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Of The Universal Colour Bill

From: Flatland

But meanwhile the intellectual Arts were fast decaying.

The Art of Sight Recognition, being no longer needed, was no longer
practised; and the studies of Geometry, Statics, Kinetics, and other
kindred subjects, came soon to be considered superfluous, and feel into
disrespect and neglect even at our University. The inferior Art of
Feeling speedily experienced the same fate at our Elementary Schools.
Then the Isosceles classes, asserting that the Specimens were no longer
used nor needed, and refusing to pay the customary tribute from the
Criminal classes to the service of Education, waxed daily more numerous
and more insolent on the strength of their immunity from the old burden
which had formerly exercised the twofold wholesome effect of at once
taming their brutal nature and thinning their excessive numbers.

Year by year the Soldiers and Artisans began more vehemently to
assert--and with increasing truth--that there was no great difference
between them and the very highest class of Polygons, now that they were
raised to an equality with the latter, and enabled to grapple with all
the difficulties and solve all the problems of life, whether Statical
or Kinetical, by the simple process of Colour Recognition. Not content
with the natural neglect into which Sight Recognition was falling, they
began boldly to demand the legal prohibition of all "monopolizing and
aristocratic Arts" and the consequent abolition of all endowments for
the studies of Sight Recognition, Mathematics, and Feeling. Soon, they
began to insist that inasmuch as Colour, which was a second Nature, had
destroyed the need of aristocratic distinctions, the Law should follow
in the same path, and that henceforth all individuals and all classes
should be recognized as absolutely equal and entitled to equal rights.

Finding the higher Orders wavering and undecided, the leaders of the
Revolution advanced still further in their requirements, and at last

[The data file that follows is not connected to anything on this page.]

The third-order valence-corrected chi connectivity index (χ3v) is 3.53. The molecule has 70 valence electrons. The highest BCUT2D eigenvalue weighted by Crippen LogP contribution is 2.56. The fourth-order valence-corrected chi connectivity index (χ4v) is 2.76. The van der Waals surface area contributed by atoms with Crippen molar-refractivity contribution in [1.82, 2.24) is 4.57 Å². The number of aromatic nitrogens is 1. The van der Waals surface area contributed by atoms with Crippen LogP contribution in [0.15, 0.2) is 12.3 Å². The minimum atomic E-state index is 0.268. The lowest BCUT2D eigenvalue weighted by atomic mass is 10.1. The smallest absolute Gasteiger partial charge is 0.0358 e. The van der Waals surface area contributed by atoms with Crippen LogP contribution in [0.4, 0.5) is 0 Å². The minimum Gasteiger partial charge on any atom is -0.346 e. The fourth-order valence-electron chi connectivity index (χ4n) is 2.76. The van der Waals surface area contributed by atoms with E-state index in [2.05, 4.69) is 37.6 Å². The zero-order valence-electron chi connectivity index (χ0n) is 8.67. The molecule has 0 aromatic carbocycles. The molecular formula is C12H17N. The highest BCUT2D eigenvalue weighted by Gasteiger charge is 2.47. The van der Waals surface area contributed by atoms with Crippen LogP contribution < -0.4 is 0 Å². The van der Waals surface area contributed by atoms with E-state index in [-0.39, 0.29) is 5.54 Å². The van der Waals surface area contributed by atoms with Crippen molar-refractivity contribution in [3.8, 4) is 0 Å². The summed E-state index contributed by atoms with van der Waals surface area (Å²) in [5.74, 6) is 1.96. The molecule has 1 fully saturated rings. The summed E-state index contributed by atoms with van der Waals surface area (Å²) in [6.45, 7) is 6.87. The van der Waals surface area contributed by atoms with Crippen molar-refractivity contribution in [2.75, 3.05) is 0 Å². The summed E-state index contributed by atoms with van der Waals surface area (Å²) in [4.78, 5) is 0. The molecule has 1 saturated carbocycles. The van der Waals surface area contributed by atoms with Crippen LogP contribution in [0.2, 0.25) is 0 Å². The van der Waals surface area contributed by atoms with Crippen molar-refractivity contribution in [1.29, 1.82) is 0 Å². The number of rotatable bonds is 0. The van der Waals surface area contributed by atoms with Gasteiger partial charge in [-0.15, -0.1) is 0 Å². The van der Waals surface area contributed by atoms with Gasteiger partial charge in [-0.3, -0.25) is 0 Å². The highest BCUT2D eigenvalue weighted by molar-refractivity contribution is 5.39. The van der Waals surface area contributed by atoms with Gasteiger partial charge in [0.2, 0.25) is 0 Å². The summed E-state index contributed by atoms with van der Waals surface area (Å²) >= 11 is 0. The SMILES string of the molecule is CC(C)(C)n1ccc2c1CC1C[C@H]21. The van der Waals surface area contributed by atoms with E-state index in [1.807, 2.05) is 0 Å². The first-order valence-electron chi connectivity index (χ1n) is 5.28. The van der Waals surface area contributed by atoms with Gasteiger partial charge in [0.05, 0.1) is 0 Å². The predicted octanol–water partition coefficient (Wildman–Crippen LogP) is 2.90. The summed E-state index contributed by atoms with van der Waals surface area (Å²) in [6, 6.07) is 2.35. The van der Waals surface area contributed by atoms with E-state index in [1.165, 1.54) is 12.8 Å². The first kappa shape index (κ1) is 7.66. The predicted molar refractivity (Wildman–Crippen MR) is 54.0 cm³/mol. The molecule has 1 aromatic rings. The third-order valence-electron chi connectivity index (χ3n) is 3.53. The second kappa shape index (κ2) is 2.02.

demanded that all classes alike, the Priests and the Women not
excepted, should do homage to Colour by submitting to be painted. When
it was objected that Priests and Women had no sides, they retorted that
Nature and Expediency concurred in dictating that the front half of
every human being (that is to say, the half containing his eye and
mouth) should be distinguishable from his hinder half. They therefore
brought before a general and extraordinary Assembly of all the States
of Flatland a Bill proposing that in every Woman the half containing
the eye and mouth should be coloured red, and the other half green.
The Priests were to be painted in the same way, red being applied to
that semicircle in which the eye and mouth formed the middle point;
while the other or hinder semicircle was to be coloured green.

There was no little cunning in this proposal, which indeed emanated not
from any Isosceles--for no being so degraded would have angularity
enough to appreciate, much less to devise, such a model of
state-craft--but from an Irregular Circle who, instead of being
destroyed in his childhood, was reserved by a foolish indulgence to
bring desolation on his country and destruction on myriads of followers.

On the one hand the proposition was calculated to bring the Women in
all classes over to the side of the Chromatic Innovation. For by
assigning to the Women the same two colours as were assigned to the
Priests, the Revolutionists thereby ensured that, in certain positions,
every Woman would appear as a Priest, and be treated with corresponding
respect and deference--a prospect that could not fail to attract the
Female Sex in a mass.

But by some of my Readers the possibility of the identical appearance
of Priests and Women, under a new Legislation, may not be recognized;
if so, a word or two will make it obvious.

Imagine a woman duly decorated, according to the new Code; with the